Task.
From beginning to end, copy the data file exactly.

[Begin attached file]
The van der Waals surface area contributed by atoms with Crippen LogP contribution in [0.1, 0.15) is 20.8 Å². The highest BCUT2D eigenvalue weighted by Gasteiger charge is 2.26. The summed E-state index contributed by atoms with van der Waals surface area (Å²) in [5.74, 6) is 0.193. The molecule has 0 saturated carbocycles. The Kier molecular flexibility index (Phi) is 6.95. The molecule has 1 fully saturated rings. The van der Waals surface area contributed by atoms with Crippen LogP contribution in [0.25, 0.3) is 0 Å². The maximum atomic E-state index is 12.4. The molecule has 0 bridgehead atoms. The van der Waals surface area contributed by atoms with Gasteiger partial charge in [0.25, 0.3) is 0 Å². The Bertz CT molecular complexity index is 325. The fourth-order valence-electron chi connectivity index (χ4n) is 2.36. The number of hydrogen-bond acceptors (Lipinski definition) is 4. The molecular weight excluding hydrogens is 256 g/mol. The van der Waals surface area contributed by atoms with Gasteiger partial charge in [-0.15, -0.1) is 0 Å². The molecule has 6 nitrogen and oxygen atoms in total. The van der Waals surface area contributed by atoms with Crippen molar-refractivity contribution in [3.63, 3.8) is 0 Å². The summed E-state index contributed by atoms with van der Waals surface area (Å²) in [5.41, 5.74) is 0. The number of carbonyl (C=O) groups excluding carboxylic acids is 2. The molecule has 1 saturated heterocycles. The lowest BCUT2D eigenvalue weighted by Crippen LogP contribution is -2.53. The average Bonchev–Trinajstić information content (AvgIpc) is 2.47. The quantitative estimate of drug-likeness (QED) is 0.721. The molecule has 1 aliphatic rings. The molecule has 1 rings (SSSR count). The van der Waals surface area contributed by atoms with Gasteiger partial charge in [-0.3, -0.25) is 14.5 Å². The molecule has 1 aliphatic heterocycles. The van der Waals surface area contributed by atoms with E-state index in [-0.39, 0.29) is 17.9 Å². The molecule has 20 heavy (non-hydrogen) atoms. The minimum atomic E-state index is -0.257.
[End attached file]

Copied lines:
The van der Waals surface area contributed by atoms with Crippen LogP contribution in [0.1, 0.15) is 20.8 Å². The highest BCUT2D eigenvalue weighted by Gasteiger charge is 2.26. The summed E-state index contributed by atoms with van der Waals surface area (Å²) in [5.74, 6) is 0.193. The molecule has 0 saturated carbocycles. The Kier molecular flexibility index (Phi) is 6.95. The molecule has 1 fully saturated rings. The van der Waals surface area contributed by atoms with Crippen LogP contribution in [0.25, 0.3) is 0 Å². The maximum atomic E-state index is 12.4. The molecule has 0 bridgehead atoms. The van der Waals surface area contributed by atoms with Gasteiger partial charge in [0.25, 0.3) is 0 Å². The Bertz CT molecular complexity index is 325. The fourth-order valence-electron chi connectivity index (χ4n) is 2.36. The number of hydrogen-bond acceptors (Lipinski definition) is 4. The molecular weight excluding hydrogens is 256 g/mol. The van der Waals surface area contributed by atoms with Gasteiger partial charge in [-0.15, -0.1) is 0 Å². The molecule has 6 nitrogen and oxygen atoms in total. The van der Waals surface area contributed by atoms with Crippen molar-refractivity contribution in [3.63, 3.8) is 0 Å². The summed E-state index contributed by atoms with van der Waals surface area (Å²) in [5.41, 5.74) is 0. The number of carbonyl (C=O) groups excluding carboxylic acids is 2. The molecule has 1 saturated heterocycles. The lowest BCUT2D eigenvalue weighted by Crippen LogP contribution is -2.53. The average Bonchev–Trinajstić information content (AvgIpc) is 2.47. The quantitative estimate of drug-likeness (QED) is 0.721. The molecule has 1 aliphatic rings. The molecule has 1 rings (SSSR count). The van der Waals surface area contributed by atoms with Gasteiger partial charge in [-0.3, -0.25) is 14.5 Å². The molecule has 1 aliphatic heterocycles. The van der Waals surface area contributed by atoms with E-state index in [-0.39, 0.29) is 17.9 Å². The molecule has 20 heavy (non-hydrogen) atoms. The minimum atomic E-state index is -0.257.